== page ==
Yesterday, my 7yo son asked, "What is the meaning of life?" I am not sure what inspired such a philosophical question from such a young kid. At first I responded with a common response, "If I had the answer to that questions, I would be a wealthy man." As much as I wanted to just reply with "living life to the fullest", I was not sure he would understand that and I was not about to give up a chance to give him a crumb of wisdom. After some thought, I told him that there is no one meaning to life, but you will know them when you see them. He seemed puzzled. I went on to explain that sometimes you will realize you were meant to do something. My example to him was the fact that I am his dad. I didn't explain all of this to him, but when we first got the opportunity to raise Michael, I was not sure we were ready, but the very first day we cared for him as our own, I knew I was meant to be his dad....and I feel blessed to be his dad. Being his father was part of my "Meaning of Life". Though I didn't have elaborate with him further, I suppose some other "Meanings of Life" included marrying Melissa, caring for her while she was sick, playing music, and becoming a Redskins fan, to name just a few. I am sure there are others that include friends and loved ones, but you get my drift.
Honestly, it is good question to ask yourself, from time to time.
I read this article in the Washington Post about healthcare costs and how some are cheaper in other countries. It mentions an MRI in the USA costing just over $1K...which is incorrect for most Brain Cancer patients. BC patients MRI's (w/contrasts and many images) cost in upwards of $6K per scan. A recent change to my health insurance means my personal responsibility is over $1k per scan...and coming off 4 scans a year, well, you can do the math. "Affordable Healthcare" is a joke...there will likely never be that in America in my lifetime, if ever. You might stop the cancer in your body, but rest assured, it is even hard to stop the cancer that invades you finances...and the cure for that is well known but goes unused by the current healthcare business models...kindness.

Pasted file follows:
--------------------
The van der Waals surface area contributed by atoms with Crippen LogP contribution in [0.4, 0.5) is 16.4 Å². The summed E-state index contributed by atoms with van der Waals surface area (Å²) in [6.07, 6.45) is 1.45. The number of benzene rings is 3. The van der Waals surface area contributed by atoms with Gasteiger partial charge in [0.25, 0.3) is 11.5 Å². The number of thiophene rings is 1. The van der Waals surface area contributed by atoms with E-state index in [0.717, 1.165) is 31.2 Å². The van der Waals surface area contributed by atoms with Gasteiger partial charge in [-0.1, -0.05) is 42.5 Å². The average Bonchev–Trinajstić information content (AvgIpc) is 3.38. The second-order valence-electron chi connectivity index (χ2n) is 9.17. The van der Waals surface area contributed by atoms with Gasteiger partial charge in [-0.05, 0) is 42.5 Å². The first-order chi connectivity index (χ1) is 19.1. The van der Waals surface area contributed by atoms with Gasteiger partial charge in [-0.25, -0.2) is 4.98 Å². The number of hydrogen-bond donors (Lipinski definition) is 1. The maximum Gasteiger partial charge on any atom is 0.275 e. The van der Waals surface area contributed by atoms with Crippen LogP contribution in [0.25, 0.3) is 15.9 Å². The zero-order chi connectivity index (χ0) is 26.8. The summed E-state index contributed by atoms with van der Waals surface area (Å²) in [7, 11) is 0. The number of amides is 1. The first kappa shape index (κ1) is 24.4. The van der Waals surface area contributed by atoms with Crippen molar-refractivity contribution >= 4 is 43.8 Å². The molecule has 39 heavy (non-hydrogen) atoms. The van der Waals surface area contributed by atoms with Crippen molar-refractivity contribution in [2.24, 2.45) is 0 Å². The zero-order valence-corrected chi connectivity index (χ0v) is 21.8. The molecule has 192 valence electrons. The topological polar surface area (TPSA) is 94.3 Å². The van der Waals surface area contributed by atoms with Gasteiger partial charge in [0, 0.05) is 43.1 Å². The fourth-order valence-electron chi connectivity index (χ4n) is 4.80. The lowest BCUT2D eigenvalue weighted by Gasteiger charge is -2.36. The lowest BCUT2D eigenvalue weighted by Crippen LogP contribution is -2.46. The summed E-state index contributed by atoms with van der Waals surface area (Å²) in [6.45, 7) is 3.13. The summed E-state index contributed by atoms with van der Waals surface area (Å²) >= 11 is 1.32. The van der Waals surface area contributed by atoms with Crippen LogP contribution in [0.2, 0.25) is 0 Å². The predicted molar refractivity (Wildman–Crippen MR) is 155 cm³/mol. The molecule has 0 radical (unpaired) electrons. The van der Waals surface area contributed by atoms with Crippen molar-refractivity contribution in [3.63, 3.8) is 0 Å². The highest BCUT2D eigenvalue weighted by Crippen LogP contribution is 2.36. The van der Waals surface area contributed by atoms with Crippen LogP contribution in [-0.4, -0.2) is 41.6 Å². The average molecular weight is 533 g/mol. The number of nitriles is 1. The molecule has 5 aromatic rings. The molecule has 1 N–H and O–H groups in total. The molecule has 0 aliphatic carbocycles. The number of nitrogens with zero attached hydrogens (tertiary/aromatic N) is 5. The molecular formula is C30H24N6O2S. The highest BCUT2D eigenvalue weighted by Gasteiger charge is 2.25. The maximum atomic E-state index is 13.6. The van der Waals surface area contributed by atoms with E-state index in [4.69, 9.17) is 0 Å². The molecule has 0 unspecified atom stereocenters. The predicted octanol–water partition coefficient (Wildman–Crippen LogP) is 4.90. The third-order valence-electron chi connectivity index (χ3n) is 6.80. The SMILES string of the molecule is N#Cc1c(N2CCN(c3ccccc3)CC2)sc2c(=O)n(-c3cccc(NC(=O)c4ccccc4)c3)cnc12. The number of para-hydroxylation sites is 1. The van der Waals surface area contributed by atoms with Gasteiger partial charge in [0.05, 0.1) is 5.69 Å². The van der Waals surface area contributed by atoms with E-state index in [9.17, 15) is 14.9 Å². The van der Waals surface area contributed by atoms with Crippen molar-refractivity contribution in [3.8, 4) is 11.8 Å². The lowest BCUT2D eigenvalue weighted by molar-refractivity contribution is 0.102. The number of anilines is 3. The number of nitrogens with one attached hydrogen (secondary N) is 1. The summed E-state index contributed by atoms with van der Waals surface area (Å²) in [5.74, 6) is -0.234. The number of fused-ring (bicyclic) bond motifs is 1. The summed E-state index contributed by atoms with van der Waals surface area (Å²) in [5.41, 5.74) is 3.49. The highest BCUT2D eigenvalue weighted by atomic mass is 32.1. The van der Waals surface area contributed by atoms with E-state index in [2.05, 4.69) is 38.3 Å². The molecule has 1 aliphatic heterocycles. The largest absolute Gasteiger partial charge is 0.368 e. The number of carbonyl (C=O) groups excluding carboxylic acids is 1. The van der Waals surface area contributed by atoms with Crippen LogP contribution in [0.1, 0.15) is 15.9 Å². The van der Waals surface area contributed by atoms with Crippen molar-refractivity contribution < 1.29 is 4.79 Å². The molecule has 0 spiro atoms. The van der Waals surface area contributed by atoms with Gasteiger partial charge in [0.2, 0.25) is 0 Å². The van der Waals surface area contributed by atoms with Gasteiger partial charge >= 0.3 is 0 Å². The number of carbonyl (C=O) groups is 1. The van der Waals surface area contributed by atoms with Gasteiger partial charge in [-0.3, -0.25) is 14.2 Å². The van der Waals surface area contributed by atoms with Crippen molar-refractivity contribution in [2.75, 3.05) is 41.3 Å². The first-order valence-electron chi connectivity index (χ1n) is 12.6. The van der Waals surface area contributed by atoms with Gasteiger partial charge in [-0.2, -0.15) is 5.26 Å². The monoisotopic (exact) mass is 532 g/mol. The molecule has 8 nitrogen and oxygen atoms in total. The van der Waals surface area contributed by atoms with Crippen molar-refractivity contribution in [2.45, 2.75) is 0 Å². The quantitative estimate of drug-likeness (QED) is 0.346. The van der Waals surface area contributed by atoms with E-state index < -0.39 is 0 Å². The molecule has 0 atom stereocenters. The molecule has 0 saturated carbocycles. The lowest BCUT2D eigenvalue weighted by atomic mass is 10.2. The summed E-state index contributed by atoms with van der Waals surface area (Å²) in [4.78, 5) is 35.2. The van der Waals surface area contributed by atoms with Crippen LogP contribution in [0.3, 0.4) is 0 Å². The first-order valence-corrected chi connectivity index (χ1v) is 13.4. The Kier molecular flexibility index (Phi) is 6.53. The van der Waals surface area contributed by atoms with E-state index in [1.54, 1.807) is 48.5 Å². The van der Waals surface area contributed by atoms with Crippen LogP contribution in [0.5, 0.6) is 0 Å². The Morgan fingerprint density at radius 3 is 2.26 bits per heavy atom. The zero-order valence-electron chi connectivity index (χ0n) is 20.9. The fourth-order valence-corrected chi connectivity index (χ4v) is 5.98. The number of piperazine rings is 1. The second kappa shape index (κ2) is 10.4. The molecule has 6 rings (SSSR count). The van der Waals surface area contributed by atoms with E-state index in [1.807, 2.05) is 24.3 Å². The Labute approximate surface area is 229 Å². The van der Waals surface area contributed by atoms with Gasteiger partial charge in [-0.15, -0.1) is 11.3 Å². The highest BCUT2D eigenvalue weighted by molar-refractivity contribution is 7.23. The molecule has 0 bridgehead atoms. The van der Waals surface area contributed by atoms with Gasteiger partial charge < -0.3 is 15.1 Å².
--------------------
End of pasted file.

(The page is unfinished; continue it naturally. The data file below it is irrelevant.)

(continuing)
Prior to just a few days ago, neither me nor Melissa ever owned a new bed. Even as a kid, I always had a hand-me-down mattress. Some were better then others, but never a new bed. We never spend money on ourselves. A meal hear or there...but rarely (and I do mean rarely) do we have the money or the gumption to treat our selves...so this year, I was damn determined to buy a new bed and did so. We got one of the cheapest name brand mattresses you could buy (which for those who have shopped mattresses, you know is still expensive) but it has been amazing. I am not sure Melissa has enjoyed it quite as much as me, even though I could sleep soundly on a bag of rocks. My back stopped hurting (as bad) and, much like a new car or outfit, there is a moral boosting effect to having something new that you worked so hard for.